namespace ConsoleApplication3

    class Class1
    /// Summary description for Class1.

    private Application excel= new ApplicationClass();
    private Workbook book= null;
    private Worksheet sheet = null;
    private CommandBar MainMenuBar = null;
    private CommandBarControl MenuBarItem = null;
    //private CommandBarButton MenuItem = null;
    public Class1()
    book = excel.Workbooks.Open("C:\\log.xls",0, true, 5, "", "", false, Microsoft.Office.Interop.Excel.XlPlatform.xlWindows, "",true, false, 0, true, false, false);
    InitMenuBarItems("My Main Menu");
    sheet = (Worksheet)book.Sheets.get_Item(1);
    Console.WriteLine("The file name is {0}",sheet.Name);

    private void InitMenuBarItems(string Caption)
    MainMenuBar =
    excel.CommandBars["Worksheet Menu Bar"];
    MenuBarItem = MainMenuBar.Controls.Add(
    Type.Missing, Type.Missing, Type.Missing, true);
    MenuBarItem.Caption = Caption;



    static void Main(string[] args)
    Class1 cls = new Class1();


    Create and register ADDin to Use in Excel

    namespace NAddIn
    public class Functions
    public Functions()

    public double Add2(double v1, double v2)
    return v1 + v2;

    public static void RegisterFunction(Type t)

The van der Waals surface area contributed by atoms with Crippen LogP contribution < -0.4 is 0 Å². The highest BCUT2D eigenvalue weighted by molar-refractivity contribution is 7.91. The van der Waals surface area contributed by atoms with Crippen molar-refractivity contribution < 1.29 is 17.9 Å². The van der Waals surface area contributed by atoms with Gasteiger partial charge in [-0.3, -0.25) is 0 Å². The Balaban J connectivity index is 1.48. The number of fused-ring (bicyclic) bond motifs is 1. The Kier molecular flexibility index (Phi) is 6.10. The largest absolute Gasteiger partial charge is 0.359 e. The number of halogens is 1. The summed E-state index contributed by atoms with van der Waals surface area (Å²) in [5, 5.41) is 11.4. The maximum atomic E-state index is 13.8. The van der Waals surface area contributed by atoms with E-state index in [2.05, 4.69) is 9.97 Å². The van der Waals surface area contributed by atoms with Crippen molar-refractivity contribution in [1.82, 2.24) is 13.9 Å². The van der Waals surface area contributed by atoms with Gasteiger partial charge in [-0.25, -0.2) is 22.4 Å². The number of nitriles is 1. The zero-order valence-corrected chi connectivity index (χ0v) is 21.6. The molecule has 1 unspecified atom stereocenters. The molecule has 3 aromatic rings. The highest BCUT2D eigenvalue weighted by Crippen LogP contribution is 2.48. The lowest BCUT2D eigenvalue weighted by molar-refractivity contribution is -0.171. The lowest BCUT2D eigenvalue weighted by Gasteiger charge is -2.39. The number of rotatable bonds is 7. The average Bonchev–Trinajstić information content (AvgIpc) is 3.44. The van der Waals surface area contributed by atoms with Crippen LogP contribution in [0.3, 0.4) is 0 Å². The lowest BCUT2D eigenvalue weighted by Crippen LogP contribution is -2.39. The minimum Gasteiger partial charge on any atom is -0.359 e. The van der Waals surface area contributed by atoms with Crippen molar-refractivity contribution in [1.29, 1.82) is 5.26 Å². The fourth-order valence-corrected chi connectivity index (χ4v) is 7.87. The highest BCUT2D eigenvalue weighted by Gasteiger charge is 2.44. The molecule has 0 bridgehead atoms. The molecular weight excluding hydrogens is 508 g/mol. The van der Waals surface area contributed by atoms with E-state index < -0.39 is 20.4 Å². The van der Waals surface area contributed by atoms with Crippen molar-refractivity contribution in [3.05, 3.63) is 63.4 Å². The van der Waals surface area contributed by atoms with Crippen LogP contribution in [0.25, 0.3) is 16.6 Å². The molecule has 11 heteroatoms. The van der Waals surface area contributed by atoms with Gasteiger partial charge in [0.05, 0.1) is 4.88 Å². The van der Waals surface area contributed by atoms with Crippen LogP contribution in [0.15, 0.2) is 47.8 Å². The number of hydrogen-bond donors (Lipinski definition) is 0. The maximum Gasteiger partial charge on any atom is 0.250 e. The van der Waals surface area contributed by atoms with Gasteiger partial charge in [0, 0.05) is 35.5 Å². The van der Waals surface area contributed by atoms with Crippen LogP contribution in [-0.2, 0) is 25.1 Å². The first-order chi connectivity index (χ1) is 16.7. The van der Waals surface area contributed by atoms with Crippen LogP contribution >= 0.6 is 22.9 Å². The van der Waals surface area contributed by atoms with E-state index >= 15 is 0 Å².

"CLSID\\{" + t.GUID.ToString().ToUpper() +

    public static void UnregisterFunction(Type t)
    "CLSID\\{" + t.GUID.ToString().ToUpper() +

    Build the NAddIn project to create bin\debug\NAddIn.dll.
    Test the Add-In in Excel:
    Open a new workbook in Excel.
    Select Tools, Add-Ins, Automation.
    NAddIn.Functions should be listed - select it. OK.
    In a cell, type =Add2(3,4)
    The cell should display 7.
    To register the .dll after moving it, run regasm with the /codebase flag (typically as c:\WINDOWS\Microsoft.NET\Framework\v1.1.4322\RegAsm /codebase NAddIn.dll). You will get a warning about the assembly being unsigned - you can ignore this (or sign the assembly as documented).

    Wednesday, March 26, 2008

    Reading and writing in a TextFile from VBA

    Sub LogInformation(LogMessage As String)
    Const LogFileName As String = "C:\FOLDERNAME\TEXTFILE.LOG"
    Dim txtString as String
    Dim FileNum As Integer
    FileNum = FreeFile ' next file number
    Open LogFileName For Append As #FileNum ' creates the file if it doesn't exist
    Print #FileNum, LogMessage ' write information at the end of the text file
    Close #FileNum ' close the file
    'For reading the file :
    While not EOF(FileNum)
    Line Input #FileNum, txtString ' txtString contains the line read by the command
    End Sub

    Tuesday, March 25, 2008

    Import data from a text file (ADO)